Welcome To Website IAS

Hot news

Independence Award

- First Rank - Second Rank - Third Rank

Labour Award

- First Rank - Second Rank -Third Rank

National Award

 - Study on food stuff for animal(2005)

 - Study on rice breeding for export and domestic consumption(2005)


- Hybrid Maize by Single Cross V2002 (2003)

- Tomato Grafting to Manage Ralstonia Disease(2005)

- Cassava variety KM140(2010)

Website links
Vietnamese calendar
Visitors summary
 Curently online :  7
 Total visitors :  7258821

International Project to Explore Gene Editing to Manage Salmon Lice
Sunday, 2022/09/18 | 06:58:06

The CrispResist Project is led by the Norwegian food research institute, Nofima, in partnership with researchers from Norway, the United Kingdom, the United StatesCanada, Sweden, and Australia. It aims to investigate the possibilities of using gene editing as a tool to manage the parasitic salmon louse without sacrificing the fish's health and welfare.


Salmon louse is a natural parasite and one of the biggest challenges in aquaculture. Previous research about how to control lice has been conducted, but no methods have been fully effective against it. Scientists are now examining other options to control the pest through the CrispResist project, and they are opting to use genome editing to improve and develop the Atlantic salmon's innate genetic resistance against salmon lice. Specifically, the project aims to identify parts of the Pacific salmon's genome that make it resistant to salmon lice, confirm if these genes can be edited to increase the lice-resistance of farmed salmon, and use these findings to potentially develop gene-edited eggs of the Atlantic salmon using CRISPR-Cas9. The scientists are careful to consider fish health and welfare as the driver of their research, and that farmed fish should not be able to cross-breed with wild fish.


Each project partner has a designated role in the CrispResist. Scientists from the University of Bergen are contributing their vast knowledge about salmon lice to the project, while those from the University of Melbourne are studying the ability of the louse to adapt to changes when introduced to the salmon. The University of Edinburgh is in charge of studying population dynamics of salmon lice to determine if reducing the numbers of lice in fish farming will have an effect on wild salmon. Other project partners are the University of Stirling, Rothamsted Research, University of Prince Edward Island, Bigelow Laboratory for Ocean Sciences, University of Gothenburg, Norway's Institute of Marine Research, Benchmark Genetics, SalMar ASA, and Mowi ASA.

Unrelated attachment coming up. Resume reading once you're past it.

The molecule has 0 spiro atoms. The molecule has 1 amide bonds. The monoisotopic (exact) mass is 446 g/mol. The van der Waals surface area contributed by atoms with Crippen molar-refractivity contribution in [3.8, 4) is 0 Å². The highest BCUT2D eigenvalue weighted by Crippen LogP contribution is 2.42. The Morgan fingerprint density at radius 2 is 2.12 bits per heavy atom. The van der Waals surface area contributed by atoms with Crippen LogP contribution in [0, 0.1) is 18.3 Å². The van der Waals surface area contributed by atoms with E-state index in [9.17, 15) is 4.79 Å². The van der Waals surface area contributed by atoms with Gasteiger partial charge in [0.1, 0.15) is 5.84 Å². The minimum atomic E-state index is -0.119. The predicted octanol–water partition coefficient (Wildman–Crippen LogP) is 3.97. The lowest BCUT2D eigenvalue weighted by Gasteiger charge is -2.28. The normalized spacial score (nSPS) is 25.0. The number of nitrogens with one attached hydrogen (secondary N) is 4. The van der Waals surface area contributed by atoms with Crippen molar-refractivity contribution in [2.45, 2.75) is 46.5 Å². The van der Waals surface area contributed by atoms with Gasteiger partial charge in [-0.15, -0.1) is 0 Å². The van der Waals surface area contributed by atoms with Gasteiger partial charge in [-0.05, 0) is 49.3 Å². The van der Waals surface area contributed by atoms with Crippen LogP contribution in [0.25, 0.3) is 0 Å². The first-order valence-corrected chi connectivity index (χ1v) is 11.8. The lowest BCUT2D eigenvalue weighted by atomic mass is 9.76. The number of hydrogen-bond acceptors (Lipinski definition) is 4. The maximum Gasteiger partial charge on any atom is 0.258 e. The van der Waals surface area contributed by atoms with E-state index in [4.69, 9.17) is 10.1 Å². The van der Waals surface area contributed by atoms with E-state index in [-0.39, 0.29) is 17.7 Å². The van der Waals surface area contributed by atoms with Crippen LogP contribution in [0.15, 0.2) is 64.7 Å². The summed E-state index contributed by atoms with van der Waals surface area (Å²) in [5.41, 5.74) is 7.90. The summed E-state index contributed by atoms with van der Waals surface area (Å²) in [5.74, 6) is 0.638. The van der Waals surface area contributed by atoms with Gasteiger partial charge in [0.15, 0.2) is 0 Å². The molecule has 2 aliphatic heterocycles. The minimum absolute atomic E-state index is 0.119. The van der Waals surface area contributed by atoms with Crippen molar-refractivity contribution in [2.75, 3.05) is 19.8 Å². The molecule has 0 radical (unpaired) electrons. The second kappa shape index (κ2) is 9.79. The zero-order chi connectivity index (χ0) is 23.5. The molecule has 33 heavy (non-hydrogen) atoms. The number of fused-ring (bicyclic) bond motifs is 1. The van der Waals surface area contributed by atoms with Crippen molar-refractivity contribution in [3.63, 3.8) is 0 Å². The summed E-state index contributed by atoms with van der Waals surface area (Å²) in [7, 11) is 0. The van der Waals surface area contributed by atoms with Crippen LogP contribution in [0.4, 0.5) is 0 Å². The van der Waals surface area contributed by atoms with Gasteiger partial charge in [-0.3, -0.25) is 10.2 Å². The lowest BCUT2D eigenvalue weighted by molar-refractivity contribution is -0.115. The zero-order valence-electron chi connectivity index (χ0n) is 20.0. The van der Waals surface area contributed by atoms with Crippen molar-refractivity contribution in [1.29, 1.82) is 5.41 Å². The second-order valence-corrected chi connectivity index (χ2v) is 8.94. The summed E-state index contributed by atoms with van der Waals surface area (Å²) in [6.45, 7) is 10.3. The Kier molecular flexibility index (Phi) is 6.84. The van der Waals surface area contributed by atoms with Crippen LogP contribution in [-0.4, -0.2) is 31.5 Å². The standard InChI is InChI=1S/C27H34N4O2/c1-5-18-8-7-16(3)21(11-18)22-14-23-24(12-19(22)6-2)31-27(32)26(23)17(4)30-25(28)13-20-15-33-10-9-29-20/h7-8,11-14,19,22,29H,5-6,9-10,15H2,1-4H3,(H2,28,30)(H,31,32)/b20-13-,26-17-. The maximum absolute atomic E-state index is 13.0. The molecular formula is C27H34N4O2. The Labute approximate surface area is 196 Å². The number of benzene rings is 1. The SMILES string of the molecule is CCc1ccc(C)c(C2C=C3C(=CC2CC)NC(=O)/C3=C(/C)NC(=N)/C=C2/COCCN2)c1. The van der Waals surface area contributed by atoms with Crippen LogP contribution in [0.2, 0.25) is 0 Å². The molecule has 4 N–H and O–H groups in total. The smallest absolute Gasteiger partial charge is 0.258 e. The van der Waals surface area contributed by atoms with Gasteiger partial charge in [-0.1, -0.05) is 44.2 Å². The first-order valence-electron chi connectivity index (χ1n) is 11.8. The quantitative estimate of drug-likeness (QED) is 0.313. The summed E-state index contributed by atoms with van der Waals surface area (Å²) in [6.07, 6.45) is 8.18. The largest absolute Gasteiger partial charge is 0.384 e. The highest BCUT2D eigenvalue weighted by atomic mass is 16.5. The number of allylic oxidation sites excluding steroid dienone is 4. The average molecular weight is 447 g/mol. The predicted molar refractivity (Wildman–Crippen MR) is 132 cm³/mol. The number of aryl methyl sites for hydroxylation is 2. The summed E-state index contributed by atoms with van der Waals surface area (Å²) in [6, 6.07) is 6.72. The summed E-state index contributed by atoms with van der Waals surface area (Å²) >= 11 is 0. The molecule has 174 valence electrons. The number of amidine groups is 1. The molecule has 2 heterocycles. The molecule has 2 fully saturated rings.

More details can be found in Nofima's press release.

Back      Print      View: 183

[ Other News ]___________________________________________________
  • Beyond genes: Protein atlas scores nitrogen fixing duet
  • 2016 Borlaug CAST Communication Award Goes to Dr. Kevin Folta
  • FAO and NEPAD team up to boost rural youth employment in Benin, Cameroon, Malawi and Niger
  • Timely seed distributions in Ethiopia boost crop yields, strengthen communities’ resilience
  • Parliaments must work together in the final stretch against hunger
  • Empowering women farmers in the polder communities of Bangladesh
  • Depression: let’s talk
  • As APEC Concludes, CIP’s Food Security and Climate Smart Agriculture on Full Display
  • CIAT directly engages with the European Cocoa Industry
  • Breeding tool plays a key role in program planning
  • FAO: Transform Agriculture to Address Global Challenges
  • Uganda Holds Banana Research Training for African Scientists and Biotechnology Regulators
  • US Congress Ratifies Historic Global Food Security Treaty
  • Fruit Fly`s Genetic Code Revealed
  • Seminar at EU Parliament Tackles GM Crops Concerns
  • JICA and IRRI ignites a “seed revolution” for African and Asian farmers
  • OsABCG26 Vital in Anther Cuticle and Pollen Exine Formation in Rice
  • Akira Tanaka, IRRI’s first physiologist, passes away
  • WHO calls for immediate safe evacuation of the sick and wounded from conflict areas
  • Farmer Field School in Tonga continues to break new ground in the Pacific for training young farmers


Designed & Powered by WEBSO CO.,LTD